Venezuelan President Nicolas Maduro on Sunday announced that leading opposition parties would be barred from taking part in next year’s presidential vote after they boycotted mayoral polls, in a move set to further consolidate his grip on power.
That includes the groups of key figures who have led street protests against his rule, such as Henrique Capriles, Leopoldo Lopez and others, Maduro told reporters after casting his vote in the municipal polls.
“That’s what the National Constituent Assembly set out,” he said, referring to a controversial Maduro-allied special powers legislature, whose legitimacy has been questioned by many in the international community.
“If they don’t want elections, what are they doing? What’s the alternative? [Civil] war?” Maduro said, visibly angry.
While municipal elections were under way across the country, Maduro clearly had his mind on next year’s presidential race, in which he plans to seek re-election, despite an approval rating of about 30 percent.
Meanwhile, crisis-weary voters appeared to be staying away in droves from mayoral elections that the opposition was already boycotting.
Maduro said his party won more than 300 of Venezuela’s 355 mayoral races.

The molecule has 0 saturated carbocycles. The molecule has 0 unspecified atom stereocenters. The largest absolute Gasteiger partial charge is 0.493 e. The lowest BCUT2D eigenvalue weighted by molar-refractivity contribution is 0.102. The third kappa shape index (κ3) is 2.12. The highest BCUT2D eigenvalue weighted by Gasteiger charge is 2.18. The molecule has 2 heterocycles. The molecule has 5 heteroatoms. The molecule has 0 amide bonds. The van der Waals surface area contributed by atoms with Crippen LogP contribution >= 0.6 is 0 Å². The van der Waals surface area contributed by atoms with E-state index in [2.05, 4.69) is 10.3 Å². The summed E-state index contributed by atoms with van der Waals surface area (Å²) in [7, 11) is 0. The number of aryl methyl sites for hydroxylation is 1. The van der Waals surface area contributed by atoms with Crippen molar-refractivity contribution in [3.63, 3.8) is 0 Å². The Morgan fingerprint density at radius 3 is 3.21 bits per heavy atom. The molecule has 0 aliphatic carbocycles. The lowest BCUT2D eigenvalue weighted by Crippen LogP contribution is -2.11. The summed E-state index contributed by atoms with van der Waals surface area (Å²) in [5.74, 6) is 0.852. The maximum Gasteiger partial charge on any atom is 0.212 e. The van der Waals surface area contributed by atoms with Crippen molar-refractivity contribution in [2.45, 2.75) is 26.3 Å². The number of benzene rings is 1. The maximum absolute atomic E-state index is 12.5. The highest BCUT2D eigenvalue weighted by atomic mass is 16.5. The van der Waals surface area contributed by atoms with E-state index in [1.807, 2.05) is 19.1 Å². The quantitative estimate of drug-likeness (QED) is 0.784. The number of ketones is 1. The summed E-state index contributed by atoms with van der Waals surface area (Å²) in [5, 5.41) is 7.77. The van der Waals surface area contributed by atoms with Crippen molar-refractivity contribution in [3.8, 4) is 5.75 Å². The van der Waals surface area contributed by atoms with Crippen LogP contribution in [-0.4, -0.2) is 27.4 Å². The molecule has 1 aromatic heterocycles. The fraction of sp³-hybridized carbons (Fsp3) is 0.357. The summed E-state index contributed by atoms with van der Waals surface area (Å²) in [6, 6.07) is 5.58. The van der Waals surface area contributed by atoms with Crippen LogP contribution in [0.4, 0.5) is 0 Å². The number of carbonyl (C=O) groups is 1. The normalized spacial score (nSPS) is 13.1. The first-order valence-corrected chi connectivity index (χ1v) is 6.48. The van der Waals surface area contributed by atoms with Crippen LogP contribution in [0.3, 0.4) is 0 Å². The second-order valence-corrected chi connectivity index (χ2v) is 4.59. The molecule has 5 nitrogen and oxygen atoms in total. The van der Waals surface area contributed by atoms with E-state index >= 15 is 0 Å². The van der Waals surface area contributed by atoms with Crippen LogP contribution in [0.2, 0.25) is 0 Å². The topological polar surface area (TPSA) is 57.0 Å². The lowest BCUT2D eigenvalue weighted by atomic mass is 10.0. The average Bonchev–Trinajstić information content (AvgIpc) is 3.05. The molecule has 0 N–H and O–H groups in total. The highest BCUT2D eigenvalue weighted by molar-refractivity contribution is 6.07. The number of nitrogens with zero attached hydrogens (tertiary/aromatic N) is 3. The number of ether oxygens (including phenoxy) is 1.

The president said that 9.3 million people voted, which he called a record for a municipal vote.
In terms of politics, the local election stakes might seem low, but a failure in municipal votes could be seen by many as a sign the government had lost the support of the massive lower-income base it relies on to stay in power and in charge of the state-led economy.
Electoral board member Luis Emilio Rondon said there were some irregularities involving pro-government candidates who are running some polling stations.
Voting “cannot be restricted, obligatory or supervised by people with political interests” therein, Rondon told reporters.
He also said he had received reports that in some polling stations run by the ruling socialist party, officials were making sure that those who have a special social benefits card get out to cast their votes.
He said some of these voters’ Fatherland Card, an electronic card that helps them get scarce food and medicine, were being scanned.
“There has been some confusion on voters’ part about whether they have to go to the polls with their regular ID card and the Fatherland Card. This is not needed to vote. You only need your regular national ID,” he said.
These are the last elections before presidential voting scheduled for late next year.
Some analysts said it would be moved up to the early months of next year.
The lack of a serious challenge on Sunday to Maduro-aligned candidates led to skepticism in the main cities of Caracas, Maracaibo and San Cristobal.
Maduro’s ruling socialist party was aided by the refusal of the three main parties in the opposition coalition Democratic Union Roundtable to participate, although smaller parties decided to contest the election.
The balloting station where the president himself voted, in a poor area of Caracas called Catia, also looked deserted, a reporter said.
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